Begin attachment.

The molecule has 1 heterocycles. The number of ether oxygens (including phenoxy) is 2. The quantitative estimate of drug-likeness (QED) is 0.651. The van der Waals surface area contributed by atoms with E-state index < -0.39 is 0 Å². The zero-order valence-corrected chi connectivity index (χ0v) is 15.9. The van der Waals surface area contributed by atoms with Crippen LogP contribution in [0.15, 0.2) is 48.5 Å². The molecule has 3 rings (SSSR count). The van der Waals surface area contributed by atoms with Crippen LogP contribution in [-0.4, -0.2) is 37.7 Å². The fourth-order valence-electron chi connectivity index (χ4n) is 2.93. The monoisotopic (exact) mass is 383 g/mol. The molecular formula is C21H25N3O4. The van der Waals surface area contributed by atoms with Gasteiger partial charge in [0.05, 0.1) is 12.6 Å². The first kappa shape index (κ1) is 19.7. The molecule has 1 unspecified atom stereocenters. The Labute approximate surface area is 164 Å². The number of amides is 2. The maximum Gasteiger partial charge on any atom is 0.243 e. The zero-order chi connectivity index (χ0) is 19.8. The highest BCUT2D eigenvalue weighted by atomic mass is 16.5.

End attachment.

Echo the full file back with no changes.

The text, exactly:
The molecule has 1 heterocycles. The number of ether oxygens (including phenoxy) is 2. The quantitative estimate of drug-likeness (QED) is 0.651. The van der Waals surface area contributed by atoms with E-state index < -0.39 is 0 Å². The zero-order valence-corrected chi connectivity index (χ0v) is 15.9. The van der Waals surface area contributed by atoms with Crippen LogP contribution in [0.15, 0.2) is 48.5 Å². The molecule has 3 rings (SSSR count). The van der Waals surface area contributed by atoms with Crippen LogP contribution in [-0.4, -0.2) is 37.7 Å². The fourth-order valence-electron chi connectivity index (χ4n) is 2.93. The monoisotopic (exact) mass is 383 g/mol. The molecular formula is C21H25N3O4. The van der Waals surface area contributed by atoms with Gasteiger partial charge in [0.05, 0.1) is 12.6 Å². The first kappa shape index (κ1) is 19.7. The molecule has 1 unspecified atom stereocenters. The Labute approximate surface area is 164 Å². The number of amides is 2. The maximum Gasteiger partial charge on any atom is 0.243 e. The zero-order chi connectivity index (χ0) is 19.8. The highest BCUT2D eigenvalue weighted by atomic mass is 16.5.